A battle for the ages
Very soon Aleksandr Nevsky was invited back to Novgorod. By that time,
the Livonian knights had managed to gather all the best warriors from
Germany and Denmark. The aim of their mission was to conquer the Slavic
and pagan folks in the north. It took Aleksandr less than a month to
gather his army and win the city back, managing to defeat one of the
best cavalries of Europe.
The decisive moment of the standoff came on April 5, 1242, on the ice of the Chudskoe (Peipus) Lake (currently located on the border between the Russian Federation and Estonia). It went down in world history as the “Battle on Ice”.
The chronicles mention Aleksandr’s first words at sunrise:“God, please be the judge of my battle with these arrogant foes attacking us”. The enemy was not aware of the trap Aleksandr had set up for them. He positioned the best Russian forces on their flanks, covering the front with only a handful of soldiers. Livonian knights used their conventional structure – they shaped their rear-guard as a cone, sometimes referred to as a “German swine”: several horsemen up front were followed by huge formations of knights.
When the Livonians were about to destroy the infantry, Aleksandr’s forces from the flanks unexpectedly attacked them, completely destroying the enemy. In addition, the ice broke under the heavy armor of the Livonian knights. Many soldiers drowned. When the knights felt their formations disintegrated, they chose to retreat, chased by the Rus for about 10 miles.
News of the battle’s outcome struck the whole of Europe – few could even imagine that the foot soldiers of Novgorod could defeat heavily-armed knights. Many historians view Aleksandr’s victory as a significant event in the history of the Middle Ages. Not only was it a manifestation of the growing Rus military power, but a pretext to the future unification of the Rus lands a century later.
The ‘Battle on Ice” made its way to the screen thanks to one of the most prominent Russian film directors Sergey Eisenstein in his 1938 film “Aleksandr Nevsky”. Throughout the movie Aleksandr is portrayed as a very serious and resolute person. Soviet actor Nikolay Cherkasov performed the Prince as a calculating character. Many historians say that this was why Joseph Stalin favored the film immensely – he ordered a screening of the film even before the final sound mix had been completed. The top man of the USSR liked the fact that in the film Aleksandr was a person who won every battle without ever being defeated himself.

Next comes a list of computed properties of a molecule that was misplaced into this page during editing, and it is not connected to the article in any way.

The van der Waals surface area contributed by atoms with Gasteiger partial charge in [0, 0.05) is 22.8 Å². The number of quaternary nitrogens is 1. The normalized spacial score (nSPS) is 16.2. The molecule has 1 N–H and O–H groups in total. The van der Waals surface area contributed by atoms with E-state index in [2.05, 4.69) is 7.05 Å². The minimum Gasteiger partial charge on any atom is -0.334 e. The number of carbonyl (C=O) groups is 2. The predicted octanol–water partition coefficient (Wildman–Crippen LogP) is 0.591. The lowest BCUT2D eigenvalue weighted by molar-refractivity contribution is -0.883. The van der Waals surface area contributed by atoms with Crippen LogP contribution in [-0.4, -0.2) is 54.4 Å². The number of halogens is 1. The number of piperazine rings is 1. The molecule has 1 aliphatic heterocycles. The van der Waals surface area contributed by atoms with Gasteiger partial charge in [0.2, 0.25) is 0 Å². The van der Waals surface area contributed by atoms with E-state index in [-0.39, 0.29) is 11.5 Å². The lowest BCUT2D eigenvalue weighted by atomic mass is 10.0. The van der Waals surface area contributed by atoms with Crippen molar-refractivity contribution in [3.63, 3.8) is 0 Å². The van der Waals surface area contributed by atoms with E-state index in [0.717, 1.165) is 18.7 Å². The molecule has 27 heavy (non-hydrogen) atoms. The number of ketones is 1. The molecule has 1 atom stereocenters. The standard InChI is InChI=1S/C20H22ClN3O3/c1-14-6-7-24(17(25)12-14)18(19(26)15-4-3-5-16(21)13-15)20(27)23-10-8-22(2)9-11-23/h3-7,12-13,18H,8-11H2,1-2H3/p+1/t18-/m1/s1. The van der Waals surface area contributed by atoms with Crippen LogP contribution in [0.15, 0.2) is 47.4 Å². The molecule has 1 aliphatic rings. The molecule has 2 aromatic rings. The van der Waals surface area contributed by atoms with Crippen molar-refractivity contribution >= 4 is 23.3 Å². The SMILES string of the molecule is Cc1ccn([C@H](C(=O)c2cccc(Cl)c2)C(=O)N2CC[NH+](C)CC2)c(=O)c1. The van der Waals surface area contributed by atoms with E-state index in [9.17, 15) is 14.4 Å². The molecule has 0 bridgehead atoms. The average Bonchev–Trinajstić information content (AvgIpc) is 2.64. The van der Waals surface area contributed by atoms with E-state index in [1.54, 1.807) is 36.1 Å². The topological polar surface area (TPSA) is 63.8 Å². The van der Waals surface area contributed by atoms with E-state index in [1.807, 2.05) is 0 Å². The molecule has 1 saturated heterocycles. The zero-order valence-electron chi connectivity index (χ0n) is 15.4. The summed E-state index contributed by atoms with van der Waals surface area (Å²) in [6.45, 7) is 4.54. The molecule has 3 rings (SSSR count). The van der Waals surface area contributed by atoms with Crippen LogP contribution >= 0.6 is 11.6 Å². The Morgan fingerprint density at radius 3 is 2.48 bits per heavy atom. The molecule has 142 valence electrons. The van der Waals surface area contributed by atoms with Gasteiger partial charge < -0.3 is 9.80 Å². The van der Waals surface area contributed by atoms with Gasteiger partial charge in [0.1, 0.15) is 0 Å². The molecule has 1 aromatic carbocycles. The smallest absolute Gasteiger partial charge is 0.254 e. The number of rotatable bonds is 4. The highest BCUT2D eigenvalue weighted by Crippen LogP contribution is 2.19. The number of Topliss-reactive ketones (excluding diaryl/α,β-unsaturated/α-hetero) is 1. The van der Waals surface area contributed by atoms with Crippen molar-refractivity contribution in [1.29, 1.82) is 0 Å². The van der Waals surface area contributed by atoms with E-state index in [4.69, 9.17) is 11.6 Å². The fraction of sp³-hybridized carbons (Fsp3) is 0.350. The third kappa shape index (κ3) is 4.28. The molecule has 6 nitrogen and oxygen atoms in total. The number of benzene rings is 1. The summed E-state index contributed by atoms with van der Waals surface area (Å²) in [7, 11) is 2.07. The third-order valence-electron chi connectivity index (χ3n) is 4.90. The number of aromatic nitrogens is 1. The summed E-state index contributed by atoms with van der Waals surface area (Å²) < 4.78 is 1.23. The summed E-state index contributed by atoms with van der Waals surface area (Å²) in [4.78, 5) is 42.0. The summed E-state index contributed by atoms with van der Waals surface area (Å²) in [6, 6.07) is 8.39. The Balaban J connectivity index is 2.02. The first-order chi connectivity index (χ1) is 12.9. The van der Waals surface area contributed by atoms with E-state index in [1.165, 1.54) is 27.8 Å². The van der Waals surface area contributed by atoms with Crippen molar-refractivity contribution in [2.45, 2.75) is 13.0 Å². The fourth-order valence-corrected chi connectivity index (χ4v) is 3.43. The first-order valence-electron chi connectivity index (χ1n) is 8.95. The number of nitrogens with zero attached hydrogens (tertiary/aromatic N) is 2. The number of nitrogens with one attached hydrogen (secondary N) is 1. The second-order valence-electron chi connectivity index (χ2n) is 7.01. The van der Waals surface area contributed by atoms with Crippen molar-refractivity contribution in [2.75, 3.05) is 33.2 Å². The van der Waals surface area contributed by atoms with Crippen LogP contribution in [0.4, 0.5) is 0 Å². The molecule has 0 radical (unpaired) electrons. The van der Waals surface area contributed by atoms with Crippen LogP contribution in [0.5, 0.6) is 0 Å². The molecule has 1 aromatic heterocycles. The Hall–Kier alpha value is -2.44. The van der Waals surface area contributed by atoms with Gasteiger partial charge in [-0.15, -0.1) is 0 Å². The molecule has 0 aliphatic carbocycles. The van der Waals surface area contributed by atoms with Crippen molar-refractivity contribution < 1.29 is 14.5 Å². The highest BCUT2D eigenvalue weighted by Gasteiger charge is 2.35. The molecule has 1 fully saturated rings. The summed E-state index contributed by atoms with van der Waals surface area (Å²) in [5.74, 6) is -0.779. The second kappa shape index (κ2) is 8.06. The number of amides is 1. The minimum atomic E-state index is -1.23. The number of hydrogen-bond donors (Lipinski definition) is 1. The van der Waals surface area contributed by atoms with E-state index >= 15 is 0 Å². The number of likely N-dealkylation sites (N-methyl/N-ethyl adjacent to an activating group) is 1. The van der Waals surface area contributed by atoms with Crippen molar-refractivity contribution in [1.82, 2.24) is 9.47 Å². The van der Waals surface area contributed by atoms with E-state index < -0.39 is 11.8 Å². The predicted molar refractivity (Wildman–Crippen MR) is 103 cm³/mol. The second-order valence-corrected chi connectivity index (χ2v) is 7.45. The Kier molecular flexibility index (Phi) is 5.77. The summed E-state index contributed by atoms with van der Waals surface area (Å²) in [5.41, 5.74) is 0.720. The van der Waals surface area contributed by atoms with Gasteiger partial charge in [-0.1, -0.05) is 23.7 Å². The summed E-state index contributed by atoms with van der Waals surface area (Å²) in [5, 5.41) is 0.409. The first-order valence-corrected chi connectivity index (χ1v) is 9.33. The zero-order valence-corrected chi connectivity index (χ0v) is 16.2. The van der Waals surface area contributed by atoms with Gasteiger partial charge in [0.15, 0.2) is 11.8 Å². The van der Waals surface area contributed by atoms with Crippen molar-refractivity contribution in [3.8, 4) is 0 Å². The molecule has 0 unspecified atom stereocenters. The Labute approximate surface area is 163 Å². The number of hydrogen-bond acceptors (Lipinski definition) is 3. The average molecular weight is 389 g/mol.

The last years of the prince
After the Livonian invasion, Nevsky went on reinforcing the northwest of the country. He signed the first peace treaty between Russia and Norway in 1251. After that, Aleksandr led his army to Finland and in 1256 defeated the Swedes who were trying to block the Baltic Sea from the Rus.
At the same time, Aleksandr resumed his diplomatic games with the Golden Horde. Unable to do away with the enemy at the moment, Aleksandr’s major goal was to possibly reduce the harm the repeated attacks from the Horde did to the scattered principalities of the Ancient Rus. However, history shows that there were not that many attacks while Aleksandr was in power. He did the best he could to strengthen his authority in other regions of the country. Aleksandr is known to have visited the Golden Horde all by himself. He managed to negotiate a treaty that stated Russians would never participate in the Horde’s battles against other nations.
After one such visit, his health deteriorated rapidly. He died in the city of Gorodets on November 12, 1263. He was buried in the city of Vladimir near the Church of the Nativity of the Holy Mother of God. Aleksandr left five children behind. His elder son, Vasily, inherited the title of the Prince of Novgorod.
Ever since, Aleksandr has been a legendary hero for all Russians. His heroic feats are depicted in many medieval chronicles. His remains were uncovered and found to be intact before the Battle of Kulikovo in 1380 – the one in which a Russian victory against the Mongols had been foretold. In 1547, Aleksandr Nevsky was canonized by the Russian Orthodox Church. At the beginning of the 18th century, Peter the Great ordered Nevsky’s relics to be moved to the Aleksandr Nevsky Lavra in St. Petersburg, where they remain to this day.
Churches in Russia, Estonia, and Bulgaria are named after Aleksandr Nevsky. Awards in his honor were given both in Russia and the USSR to officers who showed the ability to command on the battlefield. In 2008, Aleksandr Nevsky was voted to be the greatest Russian that ever lived in a special contest organized by Russian State Television.
Written by Oleg Dmitriev, RT